US9048867B2 (en) 2013-05-21 2015-06-02 Lsi Corporation Shift register-based layered low density parity check decoder
US9274889B2 (en) 2013-05-29 2016-03-01 Avago Technologies General Ip (Singapore) Pte. Ltd. Systems and methods for data processing using global iteration result reuse
US8959414B2 (en) 2013-06-13 2015-02-17 Lsi Corporation Systems and methods for hybrid layer data decoding
US8917466B1 (en) 2013-07-17 2014-12-23 Lsi Corporation Systems and methods for governing in-flight data sets in a data processing system
US8817404B1 (en) 2013-07-18 2014-08-26 Lsi Corporation Systems and methods for data processing control
US9196299B2 (en) 2013-08-23 2015-11-24 Avago Technologies General Ip (Singapore) Pte. Ltd. Systems and methods for enhanced data encoding and decoding
US8908307B1 (en) 2013-08-23 2014-12-09 Lsi Corporation Systems and methods for hard disk drive region based data encoding
US9129651B2 (en) 2013-08-30 2015-09-08 Avago Technologies General Ip (Singapore) Pte. Ltd. Array-reader based magnetic recording systems with quadrature amplitude modulation
US9047882B2 (en) 2013-08-30 2015-06-02 Lsi Corporation Systems and methods for multi-level encoding and decoding
US9298720B2 (en) 2013-09-17 2016-03-29 Avago Technologies General Ip (Singapore) Pte. Ltd. Systems and methods for fragmented data recovery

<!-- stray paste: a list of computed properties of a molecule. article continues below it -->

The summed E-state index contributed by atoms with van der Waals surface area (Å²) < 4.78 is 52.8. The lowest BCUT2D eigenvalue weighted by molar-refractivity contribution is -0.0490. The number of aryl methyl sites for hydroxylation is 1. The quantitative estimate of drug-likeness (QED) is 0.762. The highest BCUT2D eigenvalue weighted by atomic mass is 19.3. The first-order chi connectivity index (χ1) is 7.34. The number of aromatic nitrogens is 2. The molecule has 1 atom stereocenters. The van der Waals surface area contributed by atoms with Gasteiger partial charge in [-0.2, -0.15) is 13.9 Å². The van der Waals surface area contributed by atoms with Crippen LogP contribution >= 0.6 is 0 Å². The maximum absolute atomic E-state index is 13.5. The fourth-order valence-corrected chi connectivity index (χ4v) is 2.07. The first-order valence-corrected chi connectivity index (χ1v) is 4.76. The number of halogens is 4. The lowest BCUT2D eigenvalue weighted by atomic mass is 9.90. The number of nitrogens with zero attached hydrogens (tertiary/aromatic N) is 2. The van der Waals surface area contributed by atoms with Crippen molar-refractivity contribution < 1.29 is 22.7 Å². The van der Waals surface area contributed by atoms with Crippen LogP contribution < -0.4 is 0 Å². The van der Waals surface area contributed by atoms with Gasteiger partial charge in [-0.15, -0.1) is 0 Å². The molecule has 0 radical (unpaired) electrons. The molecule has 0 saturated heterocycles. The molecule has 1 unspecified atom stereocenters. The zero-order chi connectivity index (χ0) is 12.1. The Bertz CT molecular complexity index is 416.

US9400797B2 (en) 2013-09-17 2016-07-26 Avago Technologies General Ip (Singapore) Pte. Ltd. Systems and methods for recovered data stitching
CN105580271A (en) * 2013-09-25 2016-05-11 高通股份有限公司 Baseband processing circuitry
US9130590B2 (en) 2013-09-29 2015-09-08 Lsi Corporation Non-binary layered low density parity check decoder
US8713399B1 (en) * 2013-10-10 2014-04-29 Antcor S.A. Reconfigurable barrel shifter and rotator
US9219503B2 (en) 2013-10-16 2015-12-22 Avago Technologies General Ip (Singapore) Pte. Ltd. Systems and methods for multi-algorithm concatenation encoding and decoding
US9323606B2 (en) 2013-11-21 2016-04-26 Avago Technologies General Ip (Singapore) Pte. Ltd. Systems and methods for FAID follower decoding